Causeway Bay is one of the city’s great shopping hubs (and has the crowds to match, particularly at weekends), with huge shopping malls and building-high fashion billboards rubbing shoulders with bargain stalls and street markets. It’s a magnet for visitors from the mainland, and at times it feels like you’re hearing more Mandarin than Cantonese here. The 16-floor Times Square, with a Lane Crawford and enough bling to blind a hip-hop star is the focal point. Other hugely popular places include Lee Gardens at Hysan Avenue, SOGO and IKEA, as well as the Hong Kong World Trade Center.
Jardine Crescent Street Market is the place for bargains, and you can investigate the smaller streets in the area for a combination of designer stores, independent retailers, jewelry and watches and shoe shops. You’ll find boutiques aiming to be a little cooler than the mall places, and perhaps even a bargain or two.
Even people who don’t shop much will find themselves heading through or by the International Finance Centre (IFC), part of a network of pedestrian walkways that takes some time to master – some of its shoppers are surely just there to rest and regain their bearings. It’s one of the tallest buildings in the world and has a wide range of retailers, as well as being a rather attractive space in many ways.
Central has plenty of other high-end shopping too, with the Landmark on Des Voeux Road housing glamorous brands as well as a Harvey Nichols, and the triumvirate of the Prince’s Building, Alexandra House and Charter House simply ringing with chic boutique shopping opportunities – think Prada, Alfred Dunhill and the like. These are no places for the faint-hearted or price-conscious.
For mere mortals, the Lanes (Li Yuen Street East and West) are another world, with market stalls offering bargains of various varieties.
Between Central and Wan Chai, the main destination in Admiralty is Pacific Place, a high-end destination known for its three luxury hotels towering above. You’ll find Tiffany’s, Gucci, Cartier and the like, as well as a branch of Lane Crawford and a Seibu. Less salubrious but still worth checking out are the smaller malls Queensway and the Admiralty Centre.
Wan Chai is where you want to for electronics and interior design. The Wan Chai Computer Centre is the place you bargain for computers, MP3 players and anything else remotely tech-oriented – check prices in a standard electronics shop first then start hunting. Other electronic stores both large and small have gravitated to the area to pick up the scraps, and bargains can be found, particularly in phones – but be careful about the details.
Further down Queen’s Road East you’ll find furniture and interior design shops like White Window and Simple Life, as well as surplus stores – a far cry from designer boutiques, these are essentially mainland factory outlet stores with merchandise piled high and sold cheap.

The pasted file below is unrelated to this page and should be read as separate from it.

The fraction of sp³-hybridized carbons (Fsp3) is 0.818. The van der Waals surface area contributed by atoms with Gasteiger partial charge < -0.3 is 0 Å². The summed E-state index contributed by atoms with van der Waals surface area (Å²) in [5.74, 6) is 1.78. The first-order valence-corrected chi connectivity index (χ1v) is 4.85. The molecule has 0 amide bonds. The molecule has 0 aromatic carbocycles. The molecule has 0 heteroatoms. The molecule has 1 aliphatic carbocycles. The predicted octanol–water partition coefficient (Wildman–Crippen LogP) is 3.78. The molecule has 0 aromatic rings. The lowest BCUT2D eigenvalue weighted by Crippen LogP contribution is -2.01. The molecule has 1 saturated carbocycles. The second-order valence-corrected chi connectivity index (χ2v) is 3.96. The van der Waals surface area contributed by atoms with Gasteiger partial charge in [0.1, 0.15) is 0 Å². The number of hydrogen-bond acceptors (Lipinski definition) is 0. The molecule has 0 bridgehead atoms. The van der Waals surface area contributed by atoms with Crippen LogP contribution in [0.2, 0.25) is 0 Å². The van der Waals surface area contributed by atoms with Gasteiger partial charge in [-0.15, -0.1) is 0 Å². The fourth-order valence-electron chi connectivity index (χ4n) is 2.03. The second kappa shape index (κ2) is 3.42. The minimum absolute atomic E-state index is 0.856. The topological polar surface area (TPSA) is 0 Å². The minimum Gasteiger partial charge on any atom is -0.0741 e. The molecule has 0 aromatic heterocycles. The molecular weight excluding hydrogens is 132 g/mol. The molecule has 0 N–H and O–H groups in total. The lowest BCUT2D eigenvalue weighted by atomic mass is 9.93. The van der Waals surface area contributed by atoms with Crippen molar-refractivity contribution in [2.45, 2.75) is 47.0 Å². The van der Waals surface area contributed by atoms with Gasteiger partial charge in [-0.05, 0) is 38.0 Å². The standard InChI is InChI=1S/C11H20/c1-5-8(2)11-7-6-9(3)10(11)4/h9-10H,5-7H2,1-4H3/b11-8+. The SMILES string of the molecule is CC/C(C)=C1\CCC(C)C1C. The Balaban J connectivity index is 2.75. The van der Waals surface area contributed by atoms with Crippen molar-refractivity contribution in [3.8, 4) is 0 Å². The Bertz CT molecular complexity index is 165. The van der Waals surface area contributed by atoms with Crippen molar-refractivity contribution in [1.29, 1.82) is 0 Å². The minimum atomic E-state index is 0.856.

Tsim Sha Tsui
One of the world’s most densely populated areas is also one of the world’s great shopping conglomerations. The first place that comes to mind for most is Nathan Rd, jam-packed with an overwhelming variety of electronic dealers, bargain clothes shop, luggage vendors, tailors and anything else you can imagine.
More refined is Harbour City, Hong Kong’s largest mall, with over 700 retailers, 50-plus restaurants, the city’s biggest City Super and even the world’s biggest Toys ‘R’ Us. Other impressive malls are The One, K-11 and iSquare (which boasts an Imax cinema). Just up from the Star Ferry is the 1881 Heritage Complex, as good an example of the Hong Kong way as any – the remarkable building was once the colonial Marine Police Headquarters and now offers some of the world’s most celebrated luxury designers and brands.
And then there’s Chungking Mansions, famously seedy without actually being dangerous and full of budget options from dodgy vendors – perhaps better to wander around and get a feel for than actually seriously shopping.
Langham Place (focusing on mid-range brands) and Grand Century Place will satisfy your every need for clothing, eating, watching movies and entertaining kids – the latter has a huge playground. There’s also a computer centre on Nelson Street, with the usual riotous range of vendors, and Sai Yeung Choi Street South is worth a wander around.
Mongkok is probably better known for bargain hunting though, and Ladies Market is a feast of clothing, accessories and cheap (and fake) designer gear. Fa Yuen Street is known as Hong Kong’s sportswear street. Keeping with the theme of specialty areas, the Flower Market is impressive and Goldfish Street is a destination for people from all over the city either looking for additions to their aquarium or just enjoying the incredible range of fishy life on display.
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